“Welcoming visitors from a country that's so dear to us is important,” Hawaii Lt. Gov. Josh Green said.

Discussions are already underway with the governments of Canada, South Korea, Thailand and New Zealand about expanding the program to those countries.

9:59 p.m. ET, October 27, 2020

Switzerland may face a shortage of hospital and ICU beds as Covid-19 infections rise

From CNN's Nadine Schmidt and Zahid Mahmood

Switzerland runs the risk of lacking hospital beds and intensive care units in the coming weeks as the number of coronavirus infections soar in the country, a Swiss health official said on Tuesday.

Andreas Stettbacher, a delegate for the Coordinated Medical Service, the government’s scientific advisory group, warned in a news conference that if the surge in cases continued, hospitals would be “fully occupied” in 15 days and intensive care units in 11 days.

In the same conference, the head of the Swiss National Covid-19 task force Martin Ackermann said that “we don’t have time to lose,” warning that hospitals have already reached their limit. Ackermann also said that there is no indication for the task force that the pandemic is decreasing in Switzerland.

“Switzerland has today more hospitalizations and deaths than mid-March and numbers are rising,” Ackermann said.
“People are not restricting their mobility as they did in mid-March. The mobility level is currently much higher than at the peak of the first coronavirus wave.”

Stricter measures: Ackermann also indicated that a full lockdown must also be an option for Switzerland to curb the virus’ spread, saying there were no alternatives to drastic measures.

On Monday, Health Minister Alain Berset announced that the Swiss government plans to announce stricter coronavirus measures on Wednesday to control the spread of the virus.

The country recorded 5,949 new cases on Tuesday, bringing the total number of infections to 127,042 since the start of the pandemic.

The death toll in Switzerland stands at 1,930.

9:28 p.m. ET, October 27, 2020

White House lists ending Covid-19 pandemic as an accomplishment despite cases spiking to record levels

From CNN's Caroline Kelly

A member of the White House cleaning staff sanitizes the James S. Brady Press Briefing Room on October 5, in Washington.
A member of the White House cleaning staff sanitizes the James S. Brady Press Briefing Room on October 5, in Washington. Win McNamee/Getty Images

The White House included ending the coronavirus pandemic on a list of the Trump administration's science and technology accomplishments, even though nearly half a million Americans tested positive for Covid-19 in just the last week.

A White House Office of Science and Technology Policy news release made the claim in announcing a document highlighting the administration's science and technology achievements over the past four years.

"Highlights include: ENDING THE COVID-19 PANDEMIC," the news release sent to reporters read. "From the outset of the COVID-19 pandemic, the Administration has taken decisive actions to engage scientists and health professionals in academia, industry, and government to understand, treat, and defeat the disease."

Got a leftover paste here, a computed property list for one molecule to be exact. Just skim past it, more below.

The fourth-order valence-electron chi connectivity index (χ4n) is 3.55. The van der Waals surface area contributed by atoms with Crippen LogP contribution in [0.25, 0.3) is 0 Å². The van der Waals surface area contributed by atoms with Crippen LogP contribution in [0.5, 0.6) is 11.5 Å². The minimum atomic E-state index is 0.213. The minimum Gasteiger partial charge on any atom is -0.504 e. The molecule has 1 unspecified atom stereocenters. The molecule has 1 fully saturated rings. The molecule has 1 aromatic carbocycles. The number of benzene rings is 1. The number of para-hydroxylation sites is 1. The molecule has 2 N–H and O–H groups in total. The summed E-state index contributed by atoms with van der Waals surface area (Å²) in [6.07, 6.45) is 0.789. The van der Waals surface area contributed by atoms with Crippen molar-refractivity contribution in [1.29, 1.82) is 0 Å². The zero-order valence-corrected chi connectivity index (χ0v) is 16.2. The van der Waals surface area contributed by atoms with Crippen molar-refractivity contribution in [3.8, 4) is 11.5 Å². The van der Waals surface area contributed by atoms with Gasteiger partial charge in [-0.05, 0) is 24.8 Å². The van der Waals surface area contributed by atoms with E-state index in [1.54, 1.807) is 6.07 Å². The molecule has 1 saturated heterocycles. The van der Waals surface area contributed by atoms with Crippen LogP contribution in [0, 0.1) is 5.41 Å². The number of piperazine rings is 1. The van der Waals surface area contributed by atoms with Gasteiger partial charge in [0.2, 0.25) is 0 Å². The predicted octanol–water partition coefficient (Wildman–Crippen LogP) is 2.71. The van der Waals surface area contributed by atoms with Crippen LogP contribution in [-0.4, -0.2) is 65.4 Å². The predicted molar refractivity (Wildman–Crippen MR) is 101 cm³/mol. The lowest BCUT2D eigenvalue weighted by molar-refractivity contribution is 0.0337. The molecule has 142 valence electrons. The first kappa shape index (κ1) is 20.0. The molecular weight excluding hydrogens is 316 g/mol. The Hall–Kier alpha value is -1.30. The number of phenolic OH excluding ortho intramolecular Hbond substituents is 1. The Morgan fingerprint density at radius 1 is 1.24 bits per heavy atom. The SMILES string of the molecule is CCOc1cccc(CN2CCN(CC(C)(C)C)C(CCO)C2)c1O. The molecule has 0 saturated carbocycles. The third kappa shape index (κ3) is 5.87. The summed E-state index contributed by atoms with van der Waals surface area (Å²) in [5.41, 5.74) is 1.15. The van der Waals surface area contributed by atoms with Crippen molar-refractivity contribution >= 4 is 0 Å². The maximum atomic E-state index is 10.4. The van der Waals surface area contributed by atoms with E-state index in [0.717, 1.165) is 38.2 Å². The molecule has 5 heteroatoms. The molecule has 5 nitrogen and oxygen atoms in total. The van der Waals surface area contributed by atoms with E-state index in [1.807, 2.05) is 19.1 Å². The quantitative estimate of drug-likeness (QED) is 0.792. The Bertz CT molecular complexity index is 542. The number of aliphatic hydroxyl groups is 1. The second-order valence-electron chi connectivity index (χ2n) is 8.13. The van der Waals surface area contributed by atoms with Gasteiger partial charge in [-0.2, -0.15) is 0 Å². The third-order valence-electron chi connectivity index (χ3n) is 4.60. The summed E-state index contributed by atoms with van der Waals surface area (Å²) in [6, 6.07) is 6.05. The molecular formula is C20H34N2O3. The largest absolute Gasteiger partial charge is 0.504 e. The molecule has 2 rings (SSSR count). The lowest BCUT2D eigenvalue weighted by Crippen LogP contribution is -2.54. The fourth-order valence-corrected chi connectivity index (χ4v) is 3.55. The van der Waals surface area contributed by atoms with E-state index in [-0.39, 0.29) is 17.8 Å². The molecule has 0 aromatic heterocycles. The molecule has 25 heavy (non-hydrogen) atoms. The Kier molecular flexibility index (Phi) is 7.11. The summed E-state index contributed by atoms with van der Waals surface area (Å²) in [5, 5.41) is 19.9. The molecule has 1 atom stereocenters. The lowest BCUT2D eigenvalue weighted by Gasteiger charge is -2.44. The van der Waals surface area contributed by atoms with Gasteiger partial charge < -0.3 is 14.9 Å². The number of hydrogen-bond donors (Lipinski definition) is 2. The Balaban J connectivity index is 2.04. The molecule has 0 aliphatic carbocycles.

The news release comes as the country reports the largest number of daily cases seen to date. The seven-day average of daily new cases reached an all-time high of 68,767 on Sunday, according to data from Johns Hopkins University. The previous record of 67,293 was set July 22.

Read the full story:

7:46 p.m. ET, October 27, 2020

US on track to hit 100,000 new daily Covid-19 cases in the coming weeks, health expert warns

From CNN’s Shelby Lin Erdman

The United States is on track to hit 100,000 new daily Covid-19 cases, if the current trend continues, Dr. Ashish Jha, the dean of Brown University School of Public Health, said Tuesday. 

“Unfortunately, I'm worried that we are,” Jha told CNN’s Wolf Blitzer. “We’re rising quickly. If we just go back about six, seven weeks ago to Labor Day we were at about 35,000 cases a day,” he added. “We’re above 70,000 and just heading up. I would not be surprised if we end up getting to 100,000.”

Jha believes that staggering number could be averted, but he said, “there’s just not enough policy impetus to act as we need to, and I’m worried we’re going to hit 100,000 in a day at some point in the coming weeks.”

Jha is more hopeful the daily death toll won’t spike along with the current Covid-19 cases. 

“We have gotten so much better with treatments,” he said.

“But still, 1,000 Americans are dying, close to 1,000 (a day are) dying now and I would not be surprised if that number goes higher yet.” 

7:13 p.m. ET, October 27, 2020

Covid-19 vaccine will be distributed to "all of America simultaneously," US official says

From CNN's Lauren Mascarenhas

U.S. Army General Gustave Perna testifies on his nomination as Chief Operating Officer of Project Warp Speed before the US Senate Armed Services Committee hearing in Washington on June 18.
U.S. Army General Gustave Perna testifies on his nomination as Chief Operating Officer of Project Warp Speed before the US Senate Armed Services Committee hearing in Washington on June 18. Chip Somodevilla/Pool/Getty Images